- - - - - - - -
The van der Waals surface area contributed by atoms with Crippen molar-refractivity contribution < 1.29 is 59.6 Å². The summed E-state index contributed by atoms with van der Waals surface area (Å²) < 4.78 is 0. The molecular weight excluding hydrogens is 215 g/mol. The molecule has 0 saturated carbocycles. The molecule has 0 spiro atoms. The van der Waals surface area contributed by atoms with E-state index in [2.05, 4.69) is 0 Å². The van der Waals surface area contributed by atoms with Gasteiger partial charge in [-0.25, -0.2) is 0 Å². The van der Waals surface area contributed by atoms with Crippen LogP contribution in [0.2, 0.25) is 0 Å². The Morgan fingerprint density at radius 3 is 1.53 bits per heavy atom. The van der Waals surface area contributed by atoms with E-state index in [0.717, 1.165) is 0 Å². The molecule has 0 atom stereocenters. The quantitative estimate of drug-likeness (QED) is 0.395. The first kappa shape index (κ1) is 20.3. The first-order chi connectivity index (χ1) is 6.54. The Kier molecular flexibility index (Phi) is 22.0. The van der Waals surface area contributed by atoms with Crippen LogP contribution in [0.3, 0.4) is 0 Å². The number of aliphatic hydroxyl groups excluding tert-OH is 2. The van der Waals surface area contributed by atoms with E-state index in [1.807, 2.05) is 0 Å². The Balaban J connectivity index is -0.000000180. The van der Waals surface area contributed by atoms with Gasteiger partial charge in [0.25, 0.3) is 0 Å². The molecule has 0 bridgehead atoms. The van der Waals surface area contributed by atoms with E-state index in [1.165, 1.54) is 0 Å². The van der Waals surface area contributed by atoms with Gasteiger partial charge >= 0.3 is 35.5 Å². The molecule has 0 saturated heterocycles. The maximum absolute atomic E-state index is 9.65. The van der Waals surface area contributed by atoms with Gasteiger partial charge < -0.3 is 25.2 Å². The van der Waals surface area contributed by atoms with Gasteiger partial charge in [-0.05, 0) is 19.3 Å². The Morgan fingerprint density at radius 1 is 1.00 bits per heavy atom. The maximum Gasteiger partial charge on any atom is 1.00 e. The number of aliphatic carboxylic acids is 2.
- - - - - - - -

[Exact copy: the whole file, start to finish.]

The van der Waals surface area contributed by atoms with Crippen molar-refractivity contribution < 1.29 is 59.6 Å². The summed E-state index contributed by atoms with van der Waals surface area (Å²) < 4.78 is 0. The molecular weight excluding hydrogens is 215 g/mol. The molecule has 0 saturated carbocycles. The molecule has 0 spiro atoms. The van der Waals surface area contributed by atoms with E-state index in [2.05, 4.69) is 0 Å². The van der Waals surface area contributed by atoms with Gasteiger partial charge in [-0.25, -0.2) is 0 Å². The van der Waals surface area contributed by atoms with Crippen LogP contribution in [0.2, 0.25) is 0 Å². The Morgan fingerprint density at radius 3 is 1.53 bits per heavy atom. The van der Waals surface area contributed by atoms with E-state index in [0.717, 1.165) is 0 Å². The molecule has 0 atom stereocenters. The quantitative estimate of drug-likeness (QED) is 0.395. The first kappa shape index (κ1) is 20.3. The first-order chi connectivity index (χ1) is 6.54. The Kier molecular flexibility index (Phi) is 22.0. The van der Waals surface area contributed by atoms with Crippen LogP contribution in [0.3, 0.4) is 0 Å². The number of aliphatic hydroxyl groups excluding tert-OH is 2. The van der Waals surface area contributed by atoms with E-state index in [1.807, 2.05) is 0 Å². The Balaban J connectivity index is -0.000000180. The van der Waals surface area contributed by atoms with Gasteiger partial charge in [0.25, 0.3) is 0 Å². The molecule has 0 bridgehead atoms. The van der Waals surface area contributed by atoms with E-state index in [1.165, 1.54) is 0 Å². The van der Waals surface area contributed by atoms with Gasteiger partial charge >= 0.3 is 35.5 Å². The molecule has 0 saturated heterocycles. The maximum absolute atomic E-state index is 9.65. The van der Waals surface area contributed by atoms with Gasteiger partial charge < -0.3 is 25.2 Å². The van der Waals surface area contributed by atoms with Gasteiger partial charge in [-0.05, 0) is 19.3 Å². The Morgan fingerprint density at radius 1 is 1.00 bits per heavy atom. The maximum Gasteiger partial charge on any atom is 1.00 e. The number of aliphatic carboxylic acids is 2.